• If nothing changes, despite your best efforts, and you think the problem is that they don’t believe you, draw together coworkers who also experience the behavior. Visit the boss’s manager to help him see the size and impact of the behavior.
  • If you think the problem is that your boss can’t— or won’t—change, ask for a transfer to another department. This recommendation presumes you like your employer and your work so you don't regard quitting or job searching as your best option.

When the Bad Boss Knows

A manager at a mid-sized manufacturing company wanted to improve his approach to working with his employees. He knew that he looked down his nose at them. He criticized and screamed at employees. He publicly humiliated any employee who made a mistake, as examples.

One day he called to ask a question of his consultant. The question doomed her to disappointment when he said, “I know that you don’t approve of me screaming at staff as a regular thing.” Agreed, she said. “So, can you tell me, please, what are the circumstances under which it is okay for me to scream at them?”

This manager thought his behavior was perfectly acceptable. (The end of the story? He never did change and was eventually removed as manager.) Most managers that bully, intimidate, cruelly criticize, name-call and treat you as if you are stupid likely know what they are doing. They may know they’re bad and even revel in their badness. 

They may feel their behavior has been condoned—and even encouraged—within their organization. They may have learned the behaviors from their former supervisor who was viewed as successful.

You don’t have to put up with demeaning behavior. You deserve a good boss who helps your self-confidence and self-esteem grow. You deserve a good boss who helps you advance your career. You deserve civil, professional treatment at work.

Recommended Approach to the Bad Boss Who Knows He's Bad

  • Start by recognizing that you have the right to a professional environment in your workplace. You are not the problem. You have a bad boss. He is the problem. You need to deal with him.
  • You can try talking with the bad boss to tell him the impact that his actions or words are having on you or your performance. In a rare blue moon, the bad boss might care enough to work to modify his behavior.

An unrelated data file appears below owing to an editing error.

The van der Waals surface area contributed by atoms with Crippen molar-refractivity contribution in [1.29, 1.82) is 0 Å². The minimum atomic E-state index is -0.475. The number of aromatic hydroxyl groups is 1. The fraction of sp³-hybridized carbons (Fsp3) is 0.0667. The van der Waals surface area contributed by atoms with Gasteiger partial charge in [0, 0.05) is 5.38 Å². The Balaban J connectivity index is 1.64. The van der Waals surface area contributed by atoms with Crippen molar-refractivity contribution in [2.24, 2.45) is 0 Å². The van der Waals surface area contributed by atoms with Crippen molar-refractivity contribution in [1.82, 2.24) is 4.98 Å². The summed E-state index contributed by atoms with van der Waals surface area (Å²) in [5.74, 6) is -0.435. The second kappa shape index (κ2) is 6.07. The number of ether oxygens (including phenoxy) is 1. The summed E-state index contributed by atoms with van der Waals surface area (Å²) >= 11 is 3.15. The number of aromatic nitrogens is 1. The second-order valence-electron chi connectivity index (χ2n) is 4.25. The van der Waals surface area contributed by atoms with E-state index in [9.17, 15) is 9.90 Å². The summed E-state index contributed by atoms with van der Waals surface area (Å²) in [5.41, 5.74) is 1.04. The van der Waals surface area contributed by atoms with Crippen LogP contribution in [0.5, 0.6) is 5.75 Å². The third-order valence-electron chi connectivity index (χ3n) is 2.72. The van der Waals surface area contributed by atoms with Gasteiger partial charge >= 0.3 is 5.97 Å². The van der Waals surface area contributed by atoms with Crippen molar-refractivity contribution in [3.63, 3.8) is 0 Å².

If he does decide to work on his behavior, hold him to his commitments. If you allow him to yell at you, even just a little bit, you are training him that he can get away with his former behavior. Don’t go to war publicly, but draw his behavior to his attention as soon as you have the opportunity, privately.
  • If the behavior does not change, appeal to his supervisor and to Human Resources staff. Describe exactly what he does and the impact the behavior is having on you and your job performance.

    You may never hear what the boss’s boss or the HR staff did to help solve your bad manager’s behavior. It’s confidential. But, do allow some time to pass for the actions they may have tried to have their desired impact.
  • If nothing changes, despite your best efforts, and you think the problem is that they don’t believe you, draw together coworkers who also experience the behavior. Visit the boss’s manager to help him see the size and impact of the behavior.
  • If you think the problem is that your boss can’t—or won’t—change, ask for a transfer to another department. This recommendation presumes that you like your employer and your work. If not, job searching may be your next best option.
  • If a transfer or promotion is unavailable, begin your search for a new job for sure. Fleeing is always an option if your bad boss won't change. You may want to conduct your job search secretly, but under the circumstances, it may be time for you to go.